(Edit Menu > Free Transform or Cmd-T). Right click inside the bounding box to see the contextual menu: Distort, warp, rotate, flip, etc.
Image Menu and Canvas Menu
Image Size. We are only concerned with Pixel Dimensions in the top part of the window. Document Size is for print. Changing the Image Size “hard codes” (crops) canvas to new dimensions.
Use Canvas Size to change your document size without distorting or changing your layer sizes. This changes only the canvas view, leaving any pixel data existing beyond edges of canvas.
- Layer you are working with must be selected
- Can select multiple layers with shift or command key
- Stacking order, top = front
- Visibility (eyeball)
- Opacity (vs fill, which only effect layer styles)
- New layer/delete layer
- Duplicating (Cmd+J, cut/copy/paste, option-drag)
- Merge down (Cmd+E)
- Shift select or Cmd-select for multiple layers
- Blending modes
- Blending Options panel (double click layer)
- Top row effects lights and darks (luma), middle row effects color, bottom row “special fx”
- Default: when added effects all layers below
- Clip to single layer – option hover between layers (or select two tone circle icon in Adjustments panel)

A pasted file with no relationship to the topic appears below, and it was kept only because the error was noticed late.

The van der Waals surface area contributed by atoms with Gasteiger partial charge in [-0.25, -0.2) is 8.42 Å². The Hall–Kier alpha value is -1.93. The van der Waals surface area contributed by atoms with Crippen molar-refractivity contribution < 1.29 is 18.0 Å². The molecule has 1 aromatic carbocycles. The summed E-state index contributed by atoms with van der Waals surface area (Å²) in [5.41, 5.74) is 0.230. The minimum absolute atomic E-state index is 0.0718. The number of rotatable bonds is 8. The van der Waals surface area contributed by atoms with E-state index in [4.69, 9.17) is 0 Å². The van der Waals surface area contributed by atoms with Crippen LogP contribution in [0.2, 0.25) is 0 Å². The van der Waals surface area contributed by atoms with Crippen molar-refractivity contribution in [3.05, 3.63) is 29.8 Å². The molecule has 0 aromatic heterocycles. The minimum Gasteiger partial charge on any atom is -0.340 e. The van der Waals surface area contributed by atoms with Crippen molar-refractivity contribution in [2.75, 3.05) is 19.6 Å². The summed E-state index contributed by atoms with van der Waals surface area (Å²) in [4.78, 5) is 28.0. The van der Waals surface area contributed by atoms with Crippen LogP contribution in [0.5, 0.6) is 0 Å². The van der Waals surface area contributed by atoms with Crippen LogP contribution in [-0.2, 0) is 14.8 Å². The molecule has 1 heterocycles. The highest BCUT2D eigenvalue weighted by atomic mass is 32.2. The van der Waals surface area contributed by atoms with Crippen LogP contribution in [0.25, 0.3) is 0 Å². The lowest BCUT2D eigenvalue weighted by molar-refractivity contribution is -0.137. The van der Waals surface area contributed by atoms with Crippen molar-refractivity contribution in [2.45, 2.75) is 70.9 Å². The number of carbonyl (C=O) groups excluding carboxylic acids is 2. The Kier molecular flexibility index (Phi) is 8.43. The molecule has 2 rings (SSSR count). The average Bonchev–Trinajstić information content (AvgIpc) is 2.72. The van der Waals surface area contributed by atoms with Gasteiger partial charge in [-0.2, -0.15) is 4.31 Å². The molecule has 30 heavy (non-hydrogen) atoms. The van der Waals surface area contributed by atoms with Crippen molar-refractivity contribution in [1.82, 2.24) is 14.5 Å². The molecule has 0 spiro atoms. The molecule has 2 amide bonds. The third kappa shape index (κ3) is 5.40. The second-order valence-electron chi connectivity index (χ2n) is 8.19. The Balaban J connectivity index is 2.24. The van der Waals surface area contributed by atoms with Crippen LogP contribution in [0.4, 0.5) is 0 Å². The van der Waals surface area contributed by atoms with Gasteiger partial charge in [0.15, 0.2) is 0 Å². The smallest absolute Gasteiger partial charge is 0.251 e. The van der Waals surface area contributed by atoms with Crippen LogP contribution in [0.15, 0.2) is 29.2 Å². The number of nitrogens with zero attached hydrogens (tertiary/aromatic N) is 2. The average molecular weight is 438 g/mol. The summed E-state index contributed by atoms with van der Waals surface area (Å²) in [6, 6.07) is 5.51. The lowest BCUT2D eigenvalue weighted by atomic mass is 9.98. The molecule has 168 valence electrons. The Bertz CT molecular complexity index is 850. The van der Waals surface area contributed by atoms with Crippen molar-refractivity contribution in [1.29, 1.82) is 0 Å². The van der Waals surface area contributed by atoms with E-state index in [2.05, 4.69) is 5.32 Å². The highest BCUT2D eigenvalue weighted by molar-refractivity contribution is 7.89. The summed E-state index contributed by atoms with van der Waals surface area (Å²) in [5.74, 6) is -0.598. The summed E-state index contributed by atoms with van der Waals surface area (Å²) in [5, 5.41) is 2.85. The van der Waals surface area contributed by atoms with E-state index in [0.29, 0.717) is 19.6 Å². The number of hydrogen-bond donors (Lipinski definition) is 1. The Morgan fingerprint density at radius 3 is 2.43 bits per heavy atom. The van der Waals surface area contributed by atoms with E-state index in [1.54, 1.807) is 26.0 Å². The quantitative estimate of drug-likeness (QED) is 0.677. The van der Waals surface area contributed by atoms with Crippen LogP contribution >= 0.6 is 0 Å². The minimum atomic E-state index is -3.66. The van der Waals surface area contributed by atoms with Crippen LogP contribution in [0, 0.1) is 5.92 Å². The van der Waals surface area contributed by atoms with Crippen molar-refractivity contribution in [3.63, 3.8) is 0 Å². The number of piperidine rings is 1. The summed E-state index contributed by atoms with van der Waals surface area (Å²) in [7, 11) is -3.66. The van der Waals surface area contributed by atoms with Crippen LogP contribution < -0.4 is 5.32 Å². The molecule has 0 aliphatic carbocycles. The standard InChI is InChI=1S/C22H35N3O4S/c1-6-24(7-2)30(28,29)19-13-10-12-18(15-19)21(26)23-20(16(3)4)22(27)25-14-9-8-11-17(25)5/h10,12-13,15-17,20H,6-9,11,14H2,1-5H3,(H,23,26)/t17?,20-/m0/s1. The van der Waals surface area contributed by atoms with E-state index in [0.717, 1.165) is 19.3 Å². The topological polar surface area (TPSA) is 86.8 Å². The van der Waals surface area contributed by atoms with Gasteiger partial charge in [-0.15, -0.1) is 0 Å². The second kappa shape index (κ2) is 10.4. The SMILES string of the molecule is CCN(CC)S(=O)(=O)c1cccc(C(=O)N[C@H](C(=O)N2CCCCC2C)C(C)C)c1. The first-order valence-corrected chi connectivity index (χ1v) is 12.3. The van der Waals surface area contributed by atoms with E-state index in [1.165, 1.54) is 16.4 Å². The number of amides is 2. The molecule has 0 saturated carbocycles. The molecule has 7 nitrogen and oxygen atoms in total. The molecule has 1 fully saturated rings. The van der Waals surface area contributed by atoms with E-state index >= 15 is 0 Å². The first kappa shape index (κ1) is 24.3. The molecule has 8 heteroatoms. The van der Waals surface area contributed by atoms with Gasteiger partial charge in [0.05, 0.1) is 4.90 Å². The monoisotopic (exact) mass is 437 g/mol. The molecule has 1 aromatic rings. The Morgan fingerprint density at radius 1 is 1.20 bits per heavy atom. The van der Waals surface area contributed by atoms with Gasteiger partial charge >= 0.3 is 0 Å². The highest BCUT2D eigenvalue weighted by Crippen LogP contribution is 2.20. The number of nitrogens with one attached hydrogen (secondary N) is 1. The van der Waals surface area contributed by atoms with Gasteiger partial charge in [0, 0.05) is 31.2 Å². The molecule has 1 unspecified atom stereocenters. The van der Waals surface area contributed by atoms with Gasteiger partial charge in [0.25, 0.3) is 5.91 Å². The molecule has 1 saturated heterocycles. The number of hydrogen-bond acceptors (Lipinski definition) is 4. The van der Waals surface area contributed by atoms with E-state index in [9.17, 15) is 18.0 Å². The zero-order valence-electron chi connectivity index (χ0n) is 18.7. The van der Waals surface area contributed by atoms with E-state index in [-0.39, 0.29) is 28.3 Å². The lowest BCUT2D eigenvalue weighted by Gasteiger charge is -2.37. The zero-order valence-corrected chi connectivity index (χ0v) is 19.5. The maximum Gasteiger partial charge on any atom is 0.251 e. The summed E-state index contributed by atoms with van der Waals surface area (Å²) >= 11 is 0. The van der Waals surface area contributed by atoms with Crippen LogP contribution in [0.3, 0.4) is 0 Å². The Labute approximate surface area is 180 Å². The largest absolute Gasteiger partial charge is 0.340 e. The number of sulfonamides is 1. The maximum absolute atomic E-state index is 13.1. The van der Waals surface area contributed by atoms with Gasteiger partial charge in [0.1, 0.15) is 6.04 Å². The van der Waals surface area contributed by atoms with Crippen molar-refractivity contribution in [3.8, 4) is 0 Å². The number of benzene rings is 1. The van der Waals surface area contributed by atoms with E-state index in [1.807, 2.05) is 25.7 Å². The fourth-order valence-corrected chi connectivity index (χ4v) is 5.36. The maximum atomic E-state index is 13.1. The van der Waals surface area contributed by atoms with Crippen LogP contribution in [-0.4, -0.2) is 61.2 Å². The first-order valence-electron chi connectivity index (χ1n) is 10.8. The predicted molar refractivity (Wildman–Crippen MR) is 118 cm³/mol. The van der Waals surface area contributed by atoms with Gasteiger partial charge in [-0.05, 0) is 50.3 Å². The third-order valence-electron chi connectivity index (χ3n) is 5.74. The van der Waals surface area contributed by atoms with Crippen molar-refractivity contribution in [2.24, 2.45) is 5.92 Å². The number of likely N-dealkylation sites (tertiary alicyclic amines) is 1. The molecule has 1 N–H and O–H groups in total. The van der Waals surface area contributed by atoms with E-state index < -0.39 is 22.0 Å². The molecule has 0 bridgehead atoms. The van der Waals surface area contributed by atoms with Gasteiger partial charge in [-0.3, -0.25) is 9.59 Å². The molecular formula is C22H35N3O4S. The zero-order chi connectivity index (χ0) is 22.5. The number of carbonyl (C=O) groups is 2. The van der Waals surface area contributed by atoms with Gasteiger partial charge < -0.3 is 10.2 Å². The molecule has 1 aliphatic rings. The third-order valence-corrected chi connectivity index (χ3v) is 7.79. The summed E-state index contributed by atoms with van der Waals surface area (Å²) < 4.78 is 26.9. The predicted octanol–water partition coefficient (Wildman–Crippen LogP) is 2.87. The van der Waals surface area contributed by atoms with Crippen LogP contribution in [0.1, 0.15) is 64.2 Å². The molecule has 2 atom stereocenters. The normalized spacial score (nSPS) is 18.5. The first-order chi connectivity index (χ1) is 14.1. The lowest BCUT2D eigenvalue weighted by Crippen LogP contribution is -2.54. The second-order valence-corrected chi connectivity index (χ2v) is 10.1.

- Marquee tool (rectangle and ellipse)
- Hold shift to constrain, option to draw from center
- Lasso Tool (free draw, polygonal, magnetic)
- Magic Wand and Quick Select tools
- Select Menu:
- Select All
- Invert selection
- Transform selection
- Select by color range
- Quick Mask mode (icon at bottom of tool bar or Q key, use brushes to draw selection (B key), X to switch between add/subtract, Q to exit back to selection “marching ants”)
Bracket keys to resize
Uses brush size
Use the Stamp Tool to sample an area from an image and paint with the sample.
For touch up and blending layers into a background.
Smart Filters (non-destructive) allow adding filter effects to layers then changing settings when needed.
Part 2: working with type, paths, masking, layer styles
Layers styles access the "Blending Options" menu.
The Layer Mask button turns a selection into mask, which gets added to ther selected layer:
Part 3: Preparing images for Final Cut Pro and After Effects
- Make sure your images are large enough and compatible with the aspect ratio of your video project in FCPX or After Effects.
- When using stills in video, you simply need clean "data".
- Use Photoshop to clean up your images, but do any color correction, typography, efects, etc. "in context", i.e., in FCPX and After Effects along with other media elements.
- In Photoshop: create clean layers, Name each layer.
- Make sure anything you wish to animate is on a separate layer. That might mean cutting out an image from its background into two layers — one clean layer image and one clean background layer with area filled in.
- For After Effects, you can edit a Photoshop file and update your changes in AE, just be sure to keep the layer order intact.
Color Correction: Adjustment Layers
Top row deals with tone (lights and darks, "luminance"): Brightness?Contrast, Levels, Curves, Exposure, Vibrance
Middle row deals with color (hue): HSL, Color Balance, Black and White, Photo Filter, Channel Mixer, Color Lookup
Bottom row is "special effects": Invert, Posterize, Threshold, Selective Color, Gradient Map